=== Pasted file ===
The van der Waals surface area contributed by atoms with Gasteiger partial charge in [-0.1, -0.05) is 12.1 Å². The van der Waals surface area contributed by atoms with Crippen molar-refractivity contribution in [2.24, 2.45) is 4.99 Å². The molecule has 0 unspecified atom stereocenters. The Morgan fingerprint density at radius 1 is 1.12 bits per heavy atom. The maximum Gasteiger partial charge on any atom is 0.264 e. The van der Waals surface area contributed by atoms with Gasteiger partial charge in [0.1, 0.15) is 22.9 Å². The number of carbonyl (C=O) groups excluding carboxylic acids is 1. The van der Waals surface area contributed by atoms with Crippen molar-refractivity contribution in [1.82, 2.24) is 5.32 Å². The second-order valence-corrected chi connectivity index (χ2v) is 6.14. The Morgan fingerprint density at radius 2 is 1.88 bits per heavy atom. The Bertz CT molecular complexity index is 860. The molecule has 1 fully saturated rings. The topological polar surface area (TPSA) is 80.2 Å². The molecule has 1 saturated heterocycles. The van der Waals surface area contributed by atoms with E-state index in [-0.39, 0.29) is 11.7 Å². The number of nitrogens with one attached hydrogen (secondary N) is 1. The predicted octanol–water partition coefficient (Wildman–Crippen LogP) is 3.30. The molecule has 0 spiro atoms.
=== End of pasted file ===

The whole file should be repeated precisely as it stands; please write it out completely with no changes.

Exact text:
The van der Waals surface area contributed by atoms with Gasteiger partial charge in [-0.1, -0.05) is 12.1 Å². The van der Waals surface area contributed by atoms with Crippen molar-refractivity contribution in [2.24, 2.45) is 4.99 Å². The molecule has 0 unspecified atom stereocenters. The Morgan fingerprint density at radius 1 is 1.12 bits per heavy atom. The maximum Gasteiger partial charge on any atom is 0.264 e. The van der Waals surface area contributed by atoms with Gasteiger partial charge in [0.1, 0.15) is 22.9 Å². The number of carbonyl (C=O) groups excluding carboxylic acids is 1. The van der Waals surface area contributed by atoms with Crippen molar-refractivity contribution in [1.82, 2.24) is 5.32 Å². The second-order valence-corrected chi connectivity index (χ2v) is 6.14. The Morgan fingerprint density at radius 2 is 1.88 bits per heavy atom. The Bertz CT molecular complexity index is 860. The molecule has 1 fully saturated rings. The topological polar surface area (TPSA) is 80.2 Å². The molecule has 1 saturated heterocycles. The van der Waals surface area contributed by atoms with E-state index in [-0.39, 0.29) is 11.7 Å². The number of nitrogens with one attached hydrogen (secondary N) is 1. The predicted octanol–water partition coefficient (Wildman–Crippen LogP) is 3.30. The molecule has 0 spiro atoms.